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Discussion Starter #1
I am using REW on a Mac with an RS-33-2055 through a MOTU 896 converter, sound played back through a pair of old Mackie HR824's. My room dimensions are 7'4" wide, 11'4" long and 94" high. Basically a finished shed. Untreated as of yet, but full of other stuff. I am wondering about the waterfall plots. Is it possible for the decay to continue to climb throughout the time window? I know my room is bad, but from the response, it looks like its about 15db louder AFTER 500ms. And that's just from 20-200. It's much magnified above that. Can this be right? or am I doing something wrong that someone here can see from the details I've given?
 

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Technically, it's possible for a mode at one frequency to increase in volume if you continue playing that frequency. As a mode rings, it loses energy. If you replace that energy at a higher rate than it's being lost/dissipated, the volume will increase. That's not what you're doing though, with the swept sine wave REW should be generating. In some physical systems, it's possible to exicte the system with something other than it's resonant frequency and have it ring at it's resonant frequency. I suppose this would be true of a mode as well, at least if you fed it an impulse. But again, that's not what you're doing.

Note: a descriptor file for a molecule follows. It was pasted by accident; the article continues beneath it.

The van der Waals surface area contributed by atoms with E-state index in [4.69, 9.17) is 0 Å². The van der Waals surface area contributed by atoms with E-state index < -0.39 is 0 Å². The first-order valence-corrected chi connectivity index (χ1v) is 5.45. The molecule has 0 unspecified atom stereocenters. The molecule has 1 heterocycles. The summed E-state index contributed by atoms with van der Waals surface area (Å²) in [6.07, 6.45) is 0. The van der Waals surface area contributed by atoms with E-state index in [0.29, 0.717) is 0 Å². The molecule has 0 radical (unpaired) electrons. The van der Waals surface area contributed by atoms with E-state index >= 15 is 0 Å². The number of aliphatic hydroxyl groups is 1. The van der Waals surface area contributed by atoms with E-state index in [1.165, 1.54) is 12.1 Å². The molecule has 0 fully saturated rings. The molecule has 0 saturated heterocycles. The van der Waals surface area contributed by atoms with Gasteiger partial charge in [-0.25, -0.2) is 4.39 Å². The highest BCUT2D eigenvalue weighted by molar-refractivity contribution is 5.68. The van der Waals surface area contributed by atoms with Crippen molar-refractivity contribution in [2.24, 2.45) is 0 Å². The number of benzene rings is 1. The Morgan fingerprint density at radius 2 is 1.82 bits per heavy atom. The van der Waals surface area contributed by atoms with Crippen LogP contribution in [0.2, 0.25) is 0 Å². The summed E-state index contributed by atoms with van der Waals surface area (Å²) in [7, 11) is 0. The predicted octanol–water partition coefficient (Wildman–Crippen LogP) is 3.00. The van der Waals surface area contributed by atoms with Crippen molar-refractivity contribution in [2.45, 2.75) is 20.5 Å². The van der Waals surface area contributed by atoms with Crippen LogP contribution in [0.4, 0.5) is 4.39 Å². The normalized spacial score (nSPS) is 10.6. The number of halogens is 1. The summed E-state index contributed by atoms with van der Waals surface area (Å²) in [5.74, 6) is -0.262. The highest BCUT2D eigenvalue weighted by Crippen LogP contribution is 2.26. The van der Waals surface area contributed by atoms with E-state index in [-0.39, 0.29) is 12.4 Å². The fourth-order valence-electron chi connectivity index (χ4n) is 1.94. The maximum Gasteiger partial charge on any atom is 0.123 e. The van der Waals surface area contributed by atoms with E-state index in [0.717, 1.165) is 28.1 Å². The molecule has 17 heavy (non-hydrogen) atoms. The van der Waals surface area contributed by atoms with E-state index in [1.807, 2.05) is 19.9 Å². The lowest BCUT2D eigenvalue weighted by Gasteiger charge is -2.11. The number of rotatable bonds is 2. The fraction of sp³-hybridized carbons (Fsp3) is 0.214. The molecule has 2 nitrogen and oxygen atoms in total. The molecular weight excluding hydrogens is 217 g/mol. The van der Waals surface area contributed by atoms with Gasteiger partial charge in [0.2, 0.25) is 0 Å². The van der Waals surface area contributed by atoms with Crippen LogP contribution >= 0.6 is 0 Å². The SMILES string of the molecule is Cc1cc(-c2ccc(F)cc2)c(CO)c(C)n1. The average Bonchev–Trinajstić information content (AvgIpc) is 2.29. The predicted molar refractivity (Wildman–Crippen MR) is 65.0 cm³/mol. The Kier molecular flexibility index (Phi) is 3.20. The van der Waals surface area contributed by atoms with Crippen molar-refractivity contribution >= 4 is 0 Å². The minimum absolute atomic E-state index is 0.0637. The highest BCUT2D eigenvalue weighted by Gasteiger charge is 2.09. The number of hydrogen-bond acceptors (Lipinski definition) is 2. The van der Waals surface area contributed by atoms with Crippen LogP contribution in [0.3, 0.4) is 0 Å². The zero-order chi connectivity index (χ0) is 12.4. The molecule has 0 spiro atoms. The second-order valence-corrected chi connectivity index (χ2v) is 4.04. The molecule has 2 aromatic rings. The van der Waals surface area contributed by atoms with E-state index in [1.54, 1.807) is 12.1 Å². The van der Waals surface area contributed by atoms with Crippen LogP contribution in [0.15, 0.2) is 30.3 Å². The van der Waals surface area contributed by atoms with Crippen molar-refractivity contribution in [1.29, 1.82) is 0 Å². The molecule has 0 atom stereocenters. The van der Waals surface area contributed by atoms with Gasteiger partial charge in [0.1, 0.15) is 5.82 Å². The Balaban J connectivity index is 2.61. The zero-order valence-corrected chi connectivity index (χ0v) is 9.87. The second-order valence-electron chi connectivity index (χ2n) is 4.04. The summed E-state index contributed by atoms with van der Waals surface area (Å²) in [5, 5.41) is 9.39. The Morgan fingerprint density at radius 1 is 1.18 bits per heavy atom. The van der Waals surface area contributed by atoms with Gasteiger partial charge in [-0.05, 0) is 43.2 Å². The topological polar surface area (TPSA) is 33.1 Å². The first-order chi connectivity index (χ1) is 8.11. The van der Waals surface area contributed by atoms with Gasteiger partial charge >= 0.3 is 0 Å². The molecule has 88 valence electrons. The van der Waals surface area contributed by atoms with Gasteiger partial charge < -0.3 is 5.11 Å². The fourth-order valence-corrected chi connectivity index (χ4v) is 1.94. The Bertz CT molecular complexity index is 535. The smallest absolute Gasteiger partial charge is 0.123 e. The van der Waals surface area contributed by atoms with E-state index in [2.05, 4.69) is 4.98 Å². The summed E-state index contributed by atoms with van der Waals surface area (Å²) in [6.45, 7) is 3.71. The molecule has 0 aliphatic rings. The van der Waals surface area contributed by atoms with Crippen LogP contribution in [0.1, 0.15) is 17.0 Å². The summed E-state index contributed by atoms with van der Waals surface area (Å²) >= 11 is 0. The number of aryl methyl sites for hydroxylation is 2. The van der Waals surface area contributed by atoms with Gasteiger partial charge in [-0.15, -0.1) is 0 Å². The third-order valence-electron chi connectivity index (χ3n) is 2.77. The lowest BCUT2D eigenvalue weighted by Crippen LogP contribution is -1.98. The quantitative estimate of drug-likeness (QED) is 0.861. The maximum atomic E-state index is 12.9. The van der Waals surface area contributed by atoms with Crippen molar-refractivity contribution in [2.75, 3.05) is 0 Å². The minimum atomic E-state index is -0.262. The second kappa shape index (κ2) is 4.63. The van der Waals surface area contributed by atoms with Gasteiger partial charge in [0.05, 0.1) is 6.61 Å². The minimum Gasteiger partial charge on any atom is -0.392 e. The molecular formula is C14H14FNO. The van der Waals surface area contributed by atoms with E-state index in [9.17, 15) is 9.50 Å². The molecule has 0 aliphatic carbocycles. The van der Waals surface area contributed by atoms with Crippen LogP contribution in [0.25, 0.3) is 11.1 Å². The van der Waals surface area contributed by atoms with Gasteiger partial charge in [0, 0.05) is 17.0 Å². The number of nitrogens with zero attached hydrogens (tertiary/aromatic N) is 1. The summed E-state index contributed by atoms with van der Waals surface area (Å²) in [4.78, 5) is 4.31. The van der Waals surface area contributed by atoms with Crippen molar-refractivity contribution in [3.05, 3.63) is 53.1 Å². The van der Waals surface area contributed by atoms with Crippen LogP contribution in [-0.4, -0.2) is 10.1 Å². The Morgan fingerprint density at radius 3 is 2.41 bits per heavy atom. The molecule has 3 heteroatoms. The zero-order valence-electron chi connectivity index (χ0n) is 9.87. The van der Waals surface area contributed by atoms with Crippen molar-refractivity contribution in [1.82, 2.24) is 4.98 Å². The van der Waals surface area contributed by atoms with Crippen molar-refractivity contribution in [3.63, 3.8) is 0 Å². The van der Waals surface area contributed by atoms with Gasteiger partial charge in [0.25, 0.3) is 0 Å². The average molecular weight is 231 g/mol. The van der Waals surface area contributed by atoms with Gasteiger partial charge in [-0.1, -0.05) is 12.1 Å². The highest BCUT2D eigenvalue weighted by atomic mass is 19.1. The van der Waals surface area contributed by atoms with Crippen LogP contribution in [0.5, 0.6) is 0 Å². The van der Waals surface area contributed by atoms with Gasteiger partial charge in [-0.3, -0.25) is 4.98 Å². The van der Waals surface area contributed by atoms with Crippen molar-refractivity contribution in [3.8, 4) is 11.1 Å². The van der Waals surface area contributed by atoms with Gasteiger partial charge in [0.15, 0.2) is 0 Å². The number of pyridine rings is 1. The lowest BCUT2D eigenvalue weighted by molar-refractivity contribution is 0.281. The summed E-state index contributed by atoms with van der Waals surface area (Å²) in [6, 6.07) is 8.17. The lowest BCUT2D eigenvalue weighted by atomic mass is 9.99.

Go to our post padding thread, get yourself up to 5, wait an hour for the system to update, and post your waterfall and FR plots, making sure the FR has the soundcard and mic calibration traces on it. There are instances of MACs not playing nicely with REW.
 

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Discussion Starter #3
Cool. Thanks. Tomorrow I'll get all that together. What are the soundcard and mic calibration traces? Are they visuals on the FR plots or is it the text info on the left of the graph area?

I do, for now, use the space for storage of all my music instruments when I'm not rehearsing is the house. There is a drumset sort of setup and a couple bass guitars just sitting in the room. Like you said, I don't think they would continue to feedback the sounds at a higher level, but just in case I'll be moving the stuff back into the house before I test again tomorrow.
 

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When looking at your FR plot on the Filter Adjust tab, underneath the plot you'll see radio buttons for the mic cal and soundcard cal, checking each box will put the respective trace on the plot.
 

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Discussion Starter #5
I think I got it. Now looking at it again, I'm even more confused. The place where all this weirdness occurs is far below my 75db test level. Like noisefloor low. Maybe its just random noise i'm looking at. But then again, I dont start seeing any decent response from my speakers until around 200hz and I know that isn't right.
 

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Your soundcard calibration trace shows that something is very wrong with your setup.